What kind of dog can be a therapy dog in training?
Dogs come in all breeds, shapes and sizes. One thing they must have in common is temperament - pet therapy, therapy dogs, in training must be confident, friendly, patient and gentle in all situations.
While not every dog is made for this kind of work, there are certain characteristics that set some dogs apart.
Dogs must have a basic level of training so that they are reliable and under control even in crowded situations and when there are loud noises.
should consistently demonstrate that they are well behaved and have good manners
it is important that dogs that participate in AAA have an interest in people and enjoy visiting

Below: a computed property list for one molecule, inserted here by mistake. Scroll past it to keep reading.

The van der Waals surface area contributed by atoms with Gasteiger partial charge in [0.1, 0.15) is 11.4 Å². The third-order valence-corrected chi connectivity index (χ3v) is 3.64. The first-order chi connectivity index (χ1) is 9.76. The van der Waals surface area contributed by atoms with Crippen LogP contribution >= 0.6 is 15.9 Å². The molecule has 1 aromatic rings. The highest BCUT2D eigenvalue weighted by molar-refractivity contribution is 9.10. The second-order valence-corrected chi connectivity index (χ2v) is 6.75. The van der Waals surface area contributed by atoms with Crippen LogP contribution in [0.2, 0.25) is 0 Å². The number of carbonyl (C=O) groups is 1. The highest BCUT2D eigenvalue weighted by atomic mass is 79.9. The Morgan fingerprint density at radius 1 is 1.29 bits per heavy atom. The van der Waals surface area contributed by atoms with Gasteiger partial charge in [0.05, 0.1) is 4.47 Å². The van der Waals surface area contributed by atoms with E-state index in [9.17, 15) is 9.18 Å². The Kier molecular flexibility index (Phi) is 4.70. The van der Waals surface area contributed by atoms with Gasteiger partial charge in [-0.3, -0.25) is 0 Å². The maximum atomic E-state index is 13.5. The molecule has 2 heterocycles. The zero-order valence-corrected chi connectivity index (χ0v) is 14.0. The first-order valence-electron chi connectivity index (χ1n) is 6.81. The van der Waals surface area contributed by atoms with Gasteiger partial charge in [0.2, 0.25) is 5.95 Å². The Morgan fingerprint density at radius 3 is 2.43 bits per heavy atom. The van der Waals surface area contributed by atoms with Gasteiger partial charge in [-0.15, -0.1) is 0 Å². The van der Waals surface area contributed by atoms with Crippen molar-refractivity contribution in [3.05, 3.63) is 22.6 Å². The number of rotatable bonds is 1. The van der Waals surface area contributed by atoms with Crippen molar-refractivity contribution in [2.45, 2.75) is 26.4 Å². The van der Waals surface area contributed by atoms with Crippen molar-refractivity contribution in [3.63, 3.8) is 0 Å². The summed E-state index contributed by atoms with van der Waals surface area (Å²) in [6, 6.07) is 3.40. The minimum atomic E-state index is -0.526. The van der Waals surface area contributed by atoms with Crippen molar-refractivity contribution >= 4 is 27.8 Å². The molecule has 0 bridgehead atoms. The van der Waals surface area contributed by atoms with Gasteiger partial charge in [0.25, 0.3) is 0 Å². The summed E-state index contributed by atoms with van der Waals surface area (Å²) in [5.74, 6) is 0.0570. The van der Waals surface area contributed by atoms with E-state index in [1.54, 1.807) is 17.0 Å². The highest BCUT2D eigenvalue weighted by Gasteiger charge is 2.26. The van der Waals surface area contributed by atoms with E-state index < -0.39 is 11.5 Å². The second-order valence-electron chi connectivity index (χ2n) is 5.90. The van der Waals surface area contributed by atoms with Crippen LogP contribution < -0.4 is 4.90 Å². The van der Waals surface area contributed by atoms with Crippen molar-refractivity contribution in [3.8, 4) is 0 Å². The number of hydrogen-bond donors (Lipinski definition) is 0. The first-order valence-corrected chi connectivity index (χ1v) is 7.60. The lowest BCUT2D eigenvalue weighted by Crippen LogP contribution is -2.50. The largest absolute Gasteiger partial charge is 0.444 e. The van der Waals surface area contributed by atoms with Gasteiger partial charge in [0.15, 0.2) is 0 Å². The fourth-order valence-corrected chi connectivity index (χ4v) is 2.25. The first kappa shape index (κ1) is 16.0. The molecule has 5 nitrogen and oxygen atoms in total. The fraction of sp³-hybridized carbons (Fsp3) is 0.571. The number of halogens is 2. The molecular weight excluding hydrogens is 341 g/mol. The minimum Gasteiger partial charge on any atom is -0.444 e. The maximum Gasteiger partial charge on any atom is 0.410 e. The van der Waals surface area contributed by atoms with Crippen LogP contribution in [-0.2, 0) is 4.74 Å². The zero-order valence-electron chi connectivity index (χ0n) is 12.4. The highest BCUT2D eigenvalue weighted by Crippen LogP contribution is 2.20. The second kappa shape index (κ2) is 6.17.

Your dog has good manners
Basic obedience such as sit, down, stay and come are important but even more so, are calm manners.
Be able to sit calmly for petting as well as not lick or paw strangers.
Your dog loves human contact
It is also important your dog likes to be touched by strangers. Children can be rough or fast moving with their hands, while the elderly may move slowly, or pet with arthritic hands.
A community pet therapy dog should also be tolerant of hugs, (in fact most do not) especially from strangers.
Your dog ignores other dogs
Be able to ignore other dogs and save canine socialisation for another day.
Your dog is comfortable around locations and equipment
Locations that many pet therapy dogs visit include, nursing homes, hospitals and various community establishments and events. To visit these locations, a working pet therapy dog must be comfortable and have calm manners around walkers, wheelchairs, canes, bandages, and tubing.